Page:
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‘Borat Subsequent Moviefilm’ Review: Sacha Baron Cohen Launches Hilarious Un-PC Pranks Involving Trumpsters, Abortion, QAnon And A Rudy Giuliani Shocker

Borat Subsequent Moviefilm

So Borat is back and, in my opinion, that is a very good thing indeed. Borat Subsequent Moviefilm: Delivery of Prodigious Bribe to American Regime For Make Benefit Once Glorious Nation of Kazakhstan is even wilder than the 2006 original, which won star Sacha Baron Cohen a Golden Globe as well as an Oscar nomination for Original Screenplay. Outrageous and hilarious with some scenes guaranteed to drop your jaw and then some, this all just continues to offer proof that Baron Cohen is a comic genius (and a very brave one), a new-age Peter Sellers capable of anything for laughs, underlined with sharp political satire unafraid to go too far.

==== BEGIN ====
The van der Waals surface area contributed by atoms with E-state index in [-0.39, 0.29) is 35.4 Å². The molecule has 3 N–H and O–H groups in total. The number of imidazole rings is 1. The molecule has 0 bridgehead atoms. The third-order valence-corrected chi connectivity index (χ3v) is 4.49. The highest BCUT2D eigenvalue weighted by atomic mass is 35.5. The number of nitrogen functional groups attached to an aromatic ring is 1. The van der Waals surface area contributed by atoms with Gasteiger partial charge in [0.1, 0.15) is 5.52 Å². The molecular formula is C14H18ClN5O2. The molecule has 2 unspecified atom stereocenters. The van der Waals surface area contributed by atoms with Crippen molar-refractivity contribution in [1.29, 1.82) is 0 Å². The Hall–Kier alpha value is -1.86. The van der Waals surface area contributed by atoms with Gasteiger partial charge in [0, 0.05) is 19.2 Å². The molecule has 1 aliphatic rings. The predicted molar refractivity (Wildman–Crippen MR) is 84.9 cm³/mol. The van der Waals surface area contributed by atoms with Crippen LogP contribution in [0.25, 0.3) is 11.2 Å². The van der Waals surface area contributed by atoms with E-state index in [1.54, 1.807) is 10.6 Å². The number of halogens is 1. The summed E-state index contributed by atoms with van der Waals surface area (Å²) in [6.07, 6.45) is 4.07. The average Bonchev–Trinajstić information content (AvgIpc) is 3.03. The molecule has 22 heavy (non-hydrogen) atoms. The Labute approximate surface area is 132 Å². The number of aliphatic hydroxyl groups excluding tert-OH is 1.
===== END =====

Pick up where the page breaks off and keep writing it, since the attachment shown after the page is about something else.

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The 2006 introduction to the character, Borat: Cultural Learnings of America For Make Benefit Glorious Nation of Kazakhstan, took no political prisoners with its no-holds-barred pranks on real-life subjects and blessedly non-PC attitude exhibiting a willingness to offend just about anyone.  This long-awaited follow-up, shot in complete secrecy during the COVID-19 pandemic (a subject it embraces along with a whole lot more), has this election season in sight and takes on a number of targets, most notably Donald Trump himself, Vice President Mike Pence, and especially former New York mayor and Trump personal lawyer Rudy Giuliani caught (almost) with his pants down in a hotel room sequence that has to be seen to be believed. Classic Borat to be sure, and definitely one bound to be talked about in the days leading up to November 3. Baron Cohen was bound and determined to drop this Borat on Amazon Prime Video just before the election, and it is no spoiler to say one of the very last images on screen simply says “VOTE.”